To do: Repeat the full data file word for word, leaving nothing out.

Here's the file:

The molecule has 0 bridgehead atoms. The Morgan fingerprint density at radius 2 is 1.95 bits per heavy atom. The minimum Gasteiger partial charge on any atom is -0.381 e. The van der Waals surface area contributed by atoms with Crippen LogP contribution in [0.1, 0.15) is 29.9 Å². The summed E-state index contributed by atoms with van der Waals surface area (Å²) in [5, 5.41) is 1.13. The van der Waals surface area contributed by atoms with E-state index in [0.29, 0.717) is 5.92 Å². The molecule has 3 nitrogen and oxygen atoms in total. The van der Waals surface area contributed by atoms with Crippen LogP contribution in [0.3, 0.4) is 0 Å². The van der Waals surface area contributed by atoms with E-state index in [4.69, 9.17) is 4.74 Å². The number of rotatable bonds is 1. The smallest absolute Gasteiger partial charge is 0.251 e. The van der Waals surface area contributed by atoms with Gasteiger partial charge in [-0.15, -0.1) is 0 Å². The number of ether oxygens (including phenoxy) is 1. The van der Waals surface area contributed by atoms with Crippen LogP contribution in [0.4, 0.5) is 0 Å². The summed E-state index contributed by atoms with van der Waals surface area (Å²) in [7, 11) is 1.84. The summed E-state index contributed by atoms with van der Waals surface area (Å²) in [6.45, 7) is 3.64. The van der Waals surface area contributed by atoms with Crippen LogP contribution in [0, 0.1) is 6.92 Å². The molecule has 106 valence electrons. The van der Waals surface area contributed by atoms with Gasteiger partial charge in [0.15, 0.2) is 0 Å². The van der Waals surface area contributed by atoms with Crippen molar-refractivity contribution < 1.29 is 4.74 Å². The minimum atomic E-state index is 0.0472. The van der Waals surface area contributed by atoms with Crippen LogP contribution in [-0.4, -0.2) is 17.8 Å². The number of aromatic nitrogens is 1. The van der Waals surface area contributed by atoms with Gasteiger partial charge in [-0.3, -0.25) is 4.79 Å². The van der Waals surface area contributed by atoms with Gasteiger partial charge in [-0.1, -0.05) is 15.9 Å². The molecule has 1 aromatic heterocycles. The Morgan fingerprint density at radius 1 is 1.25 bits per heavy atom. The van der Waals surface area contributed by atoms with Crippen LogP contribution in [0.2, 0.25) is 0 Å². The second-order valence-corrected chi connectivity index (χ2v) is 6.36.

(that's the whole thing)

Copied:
The molecule has 0 bridgehead atoms. The Morgan fingerprint density at radius 2 is 1.95 bits per heavy atom. The minimum Gasteiger partial charge on any atom is -0.381 e. The van der Waals surface area contributed by atoms with Crippen LogP contribution in [0.1, 0.15) is 29.9 Å². The summed E-state index contributed by atoms with van der Waals surface area (Å²) in [5, 5.41) is 1.13. The van der Waals surface area contributed by atoms with E-state index in [0.29, 0.717) is 5.92 Å². The molecule has 3 nitrogen and oxygen atoms in total. The van der Waals surface area contributed by atoms with Crippen LogP contribution in [0.3, 0.4) is 0 Å². The van der Waals surface area contributed by atoms with E-state index in [4.69, 9.17) is 4.74 Å². The number of rotatable bonds is 1. The smallest absolute Gasteiger partial charge is 0.251 e. The van der Waals surface area contributed by atoms with Gasteiger partial charge in [-0.15, -0.1) is 0 Å². The number of ether oxygens (including phenoxy) is 1. The van der Waals surface area contributed by atoms with Crippen LogP contribution in [0.4, 0.5) is 0 Å². The summed E-state index contributed by atoms with van der Waals surface area (Å²) in [7, 11) is 1.84. The summed E-state index contributed by atoms with van der Waals surface area (Å²) in [6.45, 7) is 3.64. The van der Waals surface area contributed by atoms with Crippen LogP contribution in [0, 0.1) is 6.92 Å². The molecule has 106 valence electrons. The van der Waals surface area contributed by atoms with Gasteiger partial charge in [0.15, 0.2) is 0 Å². The van der Waals surface area contributed by atoms with Crippen molar-refractivity contribution < 1.29 is 4.74 Å². The minimum atomic E-state index is 0.0472. The van der Waals surface area contributed by atoms with Crippen LogP contribution in [-0.4, -0.2) is 17.8 Å². The number of aromatic nitrogens is 1. The van der Waals surface area contributed by atoms with Gasteiger partial charge in [-0.3, -0.25) is 4.79 Å². The van der Waals surface area contributed by atoms with Gasteiger partial charge in [-0.1, -0.05) is 15.9 Å². The molecule has 1 aromatic heterocycles. The Morgan fingerprint density at radius 1 is 1.25 bits per heavy atom. The van der Waals surface area contributed by atoms with Crippen LogP contribution in [0.2, 0.25) is 0 Å². The second-order valence-corrected chi connectivity index (χ2v) is 6.36.